Reposted from Radical Mentoring
Stewardship’ is an old-school word. Churches ruined it by always associating it with money and giving and building campaigns. But we shouldn’t give up this word. It’s important.
A steward is a manager of assets he doesn’t own. Stewardship is about being between the owner of the asset and eventual user of the asset. If you’re a wine steward, you manage the wine inventory for the owner and you make sure it gets to the end user just as the owner wants. Stewards receive whatever they’re entrusted with, manage the assets while in their charge, and then pass them on when they’re supposed to. Good stewards manage assets with excellence and in accordance with the owner’s wishes. While his compensation is from the owner, the steward gets a huge kick out of seeing the eventual ‘consumer’ enjoy what he’s taken care of.
You are a steward of your experience. It’s an asset uniquely given to you. No one else has your experience. You’ve had some wonderful experience . . . things you’ve learned, stuff you’re proud of and happy to talk about. But you’ve also had some painful experience . . . self-inflicted wounds with collateral damage. Defeat and loss, some by bad decisions, some served up by others, some just by circumstance. All your experience is useful if you’re a man who wants to learn, grow, gain wisdom and build your faith.
But even more important is leveraging your experience to help others. That’s what mentors do. As a mentor, I try to stay with what the Scriptures say and my personal experience. I love Hebrews 5:14 which brings these together . . .
“But solid food is for the mature, who by constant use have trained themselves to distinguish good from evil.”
Good Christian mentors constantly use Scripture to train themselves to make good decisions and to distinguish good from evil. They didn’t just look it up in the ‘Good Book.’ They’ve read, digested, tested and proved the value of Biblical Truth. They’ve come to see their experience as God sees it. Some regrets, lots of forgiveness, amazing grace and mercy, all moving toward overwhelming gratitude. Truth may have entered through their heads . . . through church and reading and Bible study, but Truth has been burned into their hearts through personal experience.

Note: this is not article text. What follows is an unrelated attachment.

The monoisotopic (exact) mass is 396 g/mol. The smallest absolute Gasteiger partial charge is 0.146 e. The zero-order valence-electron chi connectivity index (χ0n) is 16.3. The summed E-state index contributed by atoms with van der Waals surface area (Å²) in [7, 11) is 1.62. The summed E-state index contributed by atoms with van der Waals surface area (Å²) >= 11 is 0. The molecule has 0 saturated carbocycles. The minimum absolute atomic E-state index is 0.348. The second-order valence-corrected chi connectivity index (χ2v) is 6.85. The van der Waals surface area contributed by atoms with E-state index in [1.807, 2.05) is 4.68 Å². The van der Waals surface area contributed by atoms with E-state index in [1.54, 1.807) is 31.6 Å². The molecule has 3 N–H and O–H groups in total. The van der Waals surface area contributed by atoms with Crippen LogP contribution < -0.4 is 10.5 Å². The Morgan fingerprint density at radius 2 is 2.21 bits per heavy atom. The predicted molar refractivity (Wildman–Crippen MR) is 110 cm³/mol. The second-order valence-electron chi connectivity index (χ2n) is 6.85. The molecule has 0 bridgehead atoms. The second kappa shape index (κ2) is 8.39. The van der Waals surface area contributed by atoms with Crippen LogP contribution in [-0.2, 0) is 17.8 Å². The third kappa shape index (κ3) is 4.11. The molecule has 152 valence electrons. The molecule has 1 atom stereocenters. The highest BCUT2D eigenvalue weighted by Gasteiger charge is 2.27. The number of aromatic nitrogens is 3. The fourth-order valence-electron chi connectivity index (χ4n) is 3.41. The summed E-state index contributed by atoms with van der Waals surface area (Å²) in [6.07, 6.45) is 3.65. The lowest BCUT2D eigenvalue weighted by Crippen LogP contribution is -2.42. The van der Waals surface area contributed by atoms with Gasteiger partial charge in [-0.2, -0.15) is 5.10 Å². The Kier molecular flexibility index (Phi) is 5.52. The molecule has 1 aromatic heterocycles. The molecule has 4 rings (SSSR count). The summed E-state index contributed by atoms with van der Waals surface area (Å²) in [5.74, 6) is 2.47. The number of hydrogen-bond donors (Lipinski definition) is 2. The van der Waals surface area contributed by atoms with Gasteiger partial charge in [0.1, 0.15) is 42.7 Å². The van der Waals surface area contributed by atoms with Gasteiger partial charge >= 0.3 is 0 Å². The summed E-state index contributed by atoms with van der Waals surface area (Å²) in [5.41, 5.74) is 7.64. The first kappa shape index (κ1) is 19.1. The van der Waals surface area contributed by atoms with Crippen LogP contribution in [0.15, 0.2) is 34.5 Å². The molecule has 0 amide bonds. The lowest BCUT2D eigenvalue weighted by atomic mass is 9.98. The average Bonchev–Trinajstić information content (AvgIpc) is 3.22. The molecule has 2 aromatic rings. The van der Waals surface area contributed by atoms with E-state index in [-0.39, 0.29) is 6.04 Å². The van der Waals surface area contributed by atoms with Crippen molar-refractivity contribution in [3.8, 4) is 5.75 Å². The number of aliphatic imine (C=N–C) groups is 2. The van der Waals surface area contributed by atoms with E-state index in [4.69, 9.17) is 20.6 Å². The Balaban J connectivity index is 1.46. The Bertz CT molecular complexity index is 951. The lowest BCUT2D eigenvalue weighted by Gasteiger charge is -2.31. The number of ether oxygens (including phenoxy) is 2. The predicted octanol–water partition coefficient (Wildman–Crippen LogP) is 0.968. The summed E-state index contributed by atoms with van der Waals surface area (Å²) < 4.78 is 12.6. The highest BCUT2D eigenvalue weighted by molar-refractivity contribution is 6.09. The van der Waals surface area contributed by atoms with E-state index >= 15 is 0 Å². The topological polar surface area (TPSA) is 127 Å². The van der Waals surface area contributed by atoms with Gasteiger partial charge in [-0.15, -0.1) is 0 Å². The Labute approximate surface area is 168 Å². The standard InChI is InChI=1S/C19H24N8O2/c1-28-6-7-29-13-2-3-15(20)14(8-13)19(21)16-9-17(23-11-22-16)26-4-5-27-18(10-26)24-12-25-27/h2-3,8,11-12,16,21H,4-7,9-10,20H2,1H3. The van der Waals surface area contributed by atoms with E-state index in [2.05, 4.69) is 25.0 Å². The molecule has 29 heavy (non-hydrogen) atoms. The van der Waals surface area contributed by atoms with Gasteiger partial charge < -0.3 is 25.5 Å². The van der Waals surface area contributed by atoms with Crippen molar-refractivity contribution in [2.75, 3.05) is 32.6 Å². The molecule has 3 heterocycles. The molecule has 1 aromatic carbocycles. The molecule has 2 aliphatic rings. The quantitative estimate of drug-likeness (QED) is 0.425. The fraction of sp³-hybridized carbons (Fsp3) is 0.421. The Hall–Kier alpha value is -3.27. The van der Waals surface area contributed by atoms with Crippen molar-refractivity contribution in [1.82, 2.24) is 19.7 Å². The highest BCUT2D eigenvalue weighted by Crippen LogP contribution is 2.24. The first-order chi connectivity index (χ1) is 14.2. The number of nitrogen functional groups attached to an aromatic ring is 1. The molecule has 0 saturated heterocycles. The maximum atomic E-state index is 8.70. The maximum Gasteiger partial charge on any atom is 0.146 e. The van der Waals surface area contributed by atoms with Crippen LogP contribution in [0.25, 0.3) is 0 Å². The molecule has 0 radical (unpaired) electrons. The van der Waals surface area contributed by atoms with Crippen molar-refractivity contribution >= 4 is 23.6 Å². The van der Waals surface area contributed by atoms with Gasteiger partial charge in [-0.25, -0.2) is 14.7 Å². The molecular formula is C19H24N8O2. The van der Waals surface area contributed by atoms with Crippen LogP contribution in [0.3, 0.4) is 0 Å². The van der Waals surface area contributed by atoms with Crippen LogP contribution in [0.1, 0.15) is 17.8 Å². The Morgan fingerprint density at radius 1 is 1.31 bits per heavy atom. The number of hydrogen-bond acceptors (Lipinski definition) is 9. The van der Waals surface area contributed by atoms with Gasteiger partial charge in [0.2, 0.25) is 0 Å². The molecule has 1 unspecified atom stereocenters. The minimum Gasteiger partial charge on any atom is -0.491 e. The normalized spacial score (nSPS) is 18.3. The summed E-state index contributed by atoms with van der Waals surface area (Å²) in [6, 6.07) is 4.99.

God wants that truth shared to help others. A good steward of his experience is willing to share his screw-ups as well as his ‘wins.’ If a younger one can learn from you and avoid the mistakes (i.e. sin) and pain (i.e. consequences) you endured, doesn’t God smile? Isn’t He glorified when sin is avoided?
We must live, watch, read, pray and ask God to teach us what He wants us to learn from our experience. Then we must become good stewards of that experience, humbly offering it to those who are coming behind us. Remember . . . worst case, your experience can always be used in a good way as a bad example . . . “Here’s what not to do!”
Will you sit alone with your wealth of real-life experience and never share it? Will what you’ve learned die with you? Will you avoid the inconvenience of selflessly investing in younger ones, remaining paralyzed by ‘what will they think of me?’ and ‘I don’t have time’? Will you face Jesus as a horrible steward of your experience, explaining why you buried your talent instead of investing it?
Or will you humbly reach out, connect and begin the journey of mentoring someone now?
Scripture: But solid food is for the mature, who by constant use have trained themselves to distinguish good from evil. (Hebrews 5:14)